As of August 2020, the Residential Tenancies Act reforms came into action, affecting landlords and tenants.
These amendments come into effect over the course of three phases.
Last month, we reviewed some of these laws in Phase 1, which included changes to rent increases and breach notices.
Phase 2 of this act will begin on 11 February 2021, where most of the remaining reforms will take effect.
In this month’s blog, we will be laying out three more critical changes to the Act. Along with fixed term tenancy agreements converting to periodic tenancy agreements, notice periods for tenants and landlords will be changing.
Compliance is now vital for landlords, as a new amendment allows action to be taken against them for all issues, past or future.
We will continue to update you on the new reforms as they roll out.
Notice Period for Tenants
When a tenant wishes to terminate their periodic tenancy, they must give the landlord notice beforehand.
This notice must be:
- Include the property’s address
- Include the date the tenancy will be ending
- Be signed
A landlord does have the right to allow for a shorter period time, but this agreement must be in writing as well.
In the new Residential Tenancies Act, this notice period changes from 21 days to 28 days for tenants.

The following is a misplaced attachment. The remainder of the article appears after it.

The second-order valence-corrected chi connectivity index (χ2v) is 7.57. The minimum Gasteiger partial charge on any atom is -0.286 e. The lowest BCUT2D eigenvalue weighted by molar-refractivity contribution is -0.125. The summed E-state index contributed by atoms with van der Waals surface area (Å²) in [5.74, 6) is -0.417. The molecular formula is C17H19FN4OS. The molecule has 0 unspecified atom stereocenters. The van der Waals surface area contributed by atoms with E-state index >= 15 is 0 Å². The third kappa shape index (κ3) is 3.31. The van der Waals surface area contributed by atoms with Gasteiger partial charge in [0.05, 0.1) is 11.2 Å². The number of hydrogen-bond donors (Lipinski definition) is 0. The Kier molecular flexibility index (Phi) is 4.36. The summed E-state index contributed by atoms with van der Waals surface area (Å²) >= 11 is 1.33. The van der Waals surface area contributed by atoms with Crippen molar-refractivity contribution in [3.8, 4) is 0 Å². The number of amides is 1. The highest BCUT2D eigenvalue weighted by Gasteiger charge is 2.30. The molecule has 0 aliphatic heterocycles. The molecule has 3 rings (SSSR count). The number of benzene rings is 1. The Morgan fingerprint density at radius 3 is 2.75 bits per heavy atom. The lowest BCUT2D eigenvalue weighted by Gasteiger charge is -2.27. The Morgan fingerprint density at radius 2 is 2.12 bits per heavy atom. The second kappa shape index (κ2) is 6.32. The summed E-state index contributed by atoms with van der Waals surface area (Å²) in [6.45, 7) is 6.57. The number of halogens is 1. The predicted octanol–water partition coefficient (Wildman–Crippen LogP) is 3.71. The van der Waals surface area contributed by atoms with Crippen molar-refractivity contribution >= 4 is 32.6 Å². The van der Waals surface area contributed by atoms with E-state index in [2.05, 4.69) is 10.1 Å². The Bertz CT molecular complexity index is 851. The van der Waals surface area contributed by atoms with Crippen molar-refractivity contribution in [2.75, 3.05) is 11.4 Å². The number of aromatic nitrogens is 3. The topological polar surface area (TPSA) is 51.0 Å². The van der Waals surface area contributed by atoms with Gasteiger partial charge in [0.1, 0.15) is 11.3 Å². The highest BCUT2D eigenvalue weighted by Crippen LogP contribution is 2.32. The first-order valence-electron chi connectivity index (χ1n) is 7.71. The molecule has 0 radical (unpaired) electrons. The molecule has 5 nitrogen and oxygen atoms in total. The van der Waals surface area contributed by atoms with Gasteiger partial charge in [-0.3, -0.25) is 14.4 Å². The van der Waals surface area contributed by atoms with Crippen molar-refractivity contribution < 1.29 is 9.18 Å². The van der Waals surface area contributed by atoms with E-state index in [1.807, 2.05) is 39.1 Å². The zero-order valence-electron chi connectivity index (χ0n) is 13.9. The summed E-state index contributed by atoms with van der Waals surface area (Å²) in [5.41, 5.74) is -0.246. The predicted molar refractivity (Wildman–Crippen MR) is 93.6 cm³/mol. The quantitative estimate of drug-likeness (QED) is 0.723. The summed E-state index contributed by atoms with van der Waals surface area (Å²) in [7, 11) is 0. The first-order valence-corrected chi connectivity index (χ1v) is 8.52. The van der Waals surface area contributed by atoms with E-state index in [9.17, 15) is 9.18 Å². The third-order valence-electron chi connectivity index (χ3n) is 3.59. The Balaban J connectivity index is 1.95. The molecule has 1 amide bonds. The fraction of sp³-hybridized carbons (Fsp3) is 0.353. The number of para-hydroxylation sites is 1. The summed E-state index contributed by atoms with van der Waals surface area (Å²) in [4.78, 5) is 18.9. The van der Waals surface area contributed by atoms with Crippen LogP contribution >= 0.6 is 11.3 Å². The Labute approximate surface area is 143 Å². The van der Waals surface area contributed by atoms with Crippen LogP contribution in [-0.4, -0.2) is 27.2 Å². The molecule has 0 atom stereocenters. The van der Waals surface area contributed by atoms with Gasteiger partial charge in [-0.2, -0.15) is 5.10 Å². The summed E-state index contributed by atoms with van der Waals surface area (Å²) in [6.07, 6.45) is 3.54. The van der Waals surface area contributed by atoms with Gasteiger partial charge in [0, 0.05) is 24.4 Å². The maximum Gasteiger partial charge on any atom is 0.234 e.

Notice Period for Landlords
Landlords must also provide notice when ending a periodic tenancy, which must also be written and include that same information as stated above. However, unlike with tenants, the notice period for landlords is dependent on specific grounds.
A landlord must give a notice of 63 days if:
- The owner or a member of their family requires the property as their primary place of residence
- The property is needed for occupation by employees or contractors of the landlord
Or a landlord must give a notice period of 90 days if:
- The property has been sold
- Lengthy alterations are going to be made to the property
- The property is to be made into a commercial property or demolished
The amendments to notice periods for landlords will especially impact those who sell their property under vacant possession as this will affect the settlement date.
New enforcement powers granted to The Chief Executive of the Ministry of Business, Innovation, and Employment (MBIE), including investigating and taking proceedings to the Tenancy Tribunal, will also come into effect.
The Chief Executive will have the right to take up a case against a landlord or owner on behalf of the tenant without needing the tenant’s consent.
Regardless of when the issue occurred, The Chief Executive can file a complaint within 12 months of it coming to their attention.
It is then essential for landlords and owners to be compliant with these new laws as it leaves them vulnerable to action being taken against them for both past and future issues.
These changes, along with the new Healthy Homes Standards, may feel like an extra added weight onto landlords. At Angel, we have an experienced team of property managers, all confidently well versed in navigating rental laws and legislation. We can assist you in understanding the Residential Tenancies Act and its new requirements. Contact us today for an obligation free consultation.